Fri. Jun 14th, 2024

C4 Grappling Glen Innes coach Charlie Laidlaw has been awarded his black belt in Brazilian jiu jitsu (BJJ), granting him the rare achievement of having the top rank in both Judo and BJJ. 

BJJ and Judo are considered combat arts. They focus on live drills and sparring instead of katas. Due to the complexity of the training, it’s not unusual to take a decade or more before reaching black belt level. There is also an age requirement, you must be at least 19 years old to get a black belt in BJJ, while Judo requires the person to be at least 16. 

Laidlaw told the New England Times that his coach, Chris Helback, awarded him a BJJ black belt in a March ceremony at Coffs Harbour’s C4 MMA and BJJ gym. His son and fellow grappler Obian Laidlaw invited him to what he thought was a standard Saturday class, leaving him completely in the dark about what was going to happen. 

According to Laidlaw, while getting his second black belt on that specific day was unexpected, he had been working towards the “lifelong goal” for the better part of the last twenty years. 

“It was a goal of mine for many years, so it was a real thrill to finally achieve it and have all of my friends and my son there,” he said. 

“I was never focused on it, but I always knew it would happen eventually because once you fall in love with grappling, and you say to yourself, I’m never quitting this; it’s an inevitable milestone you hit sooner or later.” 

Laidlaw also has 24 years of experience in Judo, after starting in 2000 at Lismore. He received his Judo black belt in 2009.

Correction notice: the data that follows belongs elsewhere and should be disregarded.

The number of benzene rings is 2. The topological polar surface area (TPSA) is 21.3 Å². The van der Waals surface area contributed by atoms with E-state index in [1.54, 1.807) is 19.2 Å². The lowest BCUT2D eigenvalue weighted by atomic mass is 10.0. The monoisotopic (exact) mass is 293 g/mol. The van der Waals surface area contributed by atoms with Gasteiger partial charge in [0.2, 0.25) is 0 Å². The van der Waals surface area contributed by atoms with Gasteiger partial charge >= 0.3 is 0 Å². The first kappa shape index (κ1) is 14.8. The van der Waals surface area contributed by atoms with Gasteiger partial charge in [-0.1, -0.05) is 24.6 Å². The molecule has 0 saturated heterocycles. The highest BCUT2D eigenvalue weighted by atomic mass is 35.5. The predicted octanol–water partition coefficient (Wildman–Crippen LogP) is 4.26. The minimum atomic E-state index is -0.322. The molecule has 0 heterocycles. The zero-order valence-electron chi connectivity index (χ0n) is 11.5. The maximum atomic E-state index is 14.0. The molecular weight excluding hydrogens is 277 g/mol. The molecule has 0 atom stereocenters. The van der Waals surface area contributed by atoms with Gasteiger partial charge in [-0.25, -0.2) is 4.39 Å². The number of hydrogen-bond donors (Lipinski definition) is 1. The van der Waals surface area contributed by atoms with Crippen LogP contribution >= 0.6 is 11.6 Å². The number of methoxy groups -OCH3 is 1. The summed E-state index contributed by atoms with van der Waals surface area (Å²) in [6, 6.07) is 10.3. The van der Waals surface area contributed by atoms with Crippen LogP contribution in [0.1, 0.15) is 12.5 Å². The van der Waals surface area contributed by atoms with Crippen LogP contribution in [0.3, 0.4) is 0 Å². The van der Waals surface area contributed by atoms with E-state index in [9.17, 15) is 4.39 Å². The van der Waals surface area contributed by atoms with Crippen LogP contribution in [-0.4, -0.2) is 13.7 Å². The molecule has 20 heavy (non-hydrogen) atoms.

“For me, it’s all just one art operating along the same spectrum, BJJ is amazing, and soon after starting training you can quickly see how a little bit of knowledge goes a long way,” he said. 

“You can dominate a much larger, physically stronger opponent, as we’ve seen in the UFC for many years,” Laidlaw added. 

Along with his son Obian, Charlie frequently competes in Australian Judo events. The pair will be at the Australian National Championships in Judo on June 9.

 The father son duo are also members of the Army Reserves and the Australian Defence Force Combat Sports Association and represent the army at grappling events.

“We’ve managed to have a bit of success, I just won gold at the Melbourne International Open, and Obi won gold in his division as well,” Laidlaw said. 

“Thanks to the army, we get to travel together and compete at all these events, hopefully, we are doing them proud.” 

C4 Grappling Glen Innes Coming to the Celtic Festival for Wrestling Extravaganza

The Glen Innes BJJ gym was born in January 2023 from Laidlaw’s desire to continue training and share his grappling knowledge after he came to work at the Correctional Centre in the area. 

“I started grappling out of an interest in self-defence but have since continued because it’s really fun, a great experience, and a way to explore fighting in a safe environment where you’re unlikely to get injured,” he said. 

“There is also a camaraderie that develops with training martial arts that you don’t get to experience in many other walks of life.” 

Training out of Kings Gym on Grey St Mondays and Wednesdays from 5:15 pm to 6:30 pm, Laidlaw’s cohort of students has grown to at least 12 regulars and a dedicated troop of travellers who drop in to visit.

Very soon Laidlaw and his students will demonstrate their skills to the public at the 32nd annual Australian Celtic Festival in Glen Innes. 

“Last year we introduced Scottish backhold wrestling. This year, in line with the broader Irish theme of the festival, we’re excited to offer traditional Irish collar and elbow wrestling, which has its own distinct rules,” he said. 

“Our event is not just a demonstration; it’s a chance for you to jump in on the mats and experience the thrill of grappling in a safe and controlled environment. It’s a unique opportunity to learn and have fun at the same time,” Laidlaw added. 

For more information, check out the C4 Grappling Glen Innes Facebook page, or email Charlie Laidlaw at laidlaw.charles@outlook.com to join in on the wrestling at the Celtic Festival.

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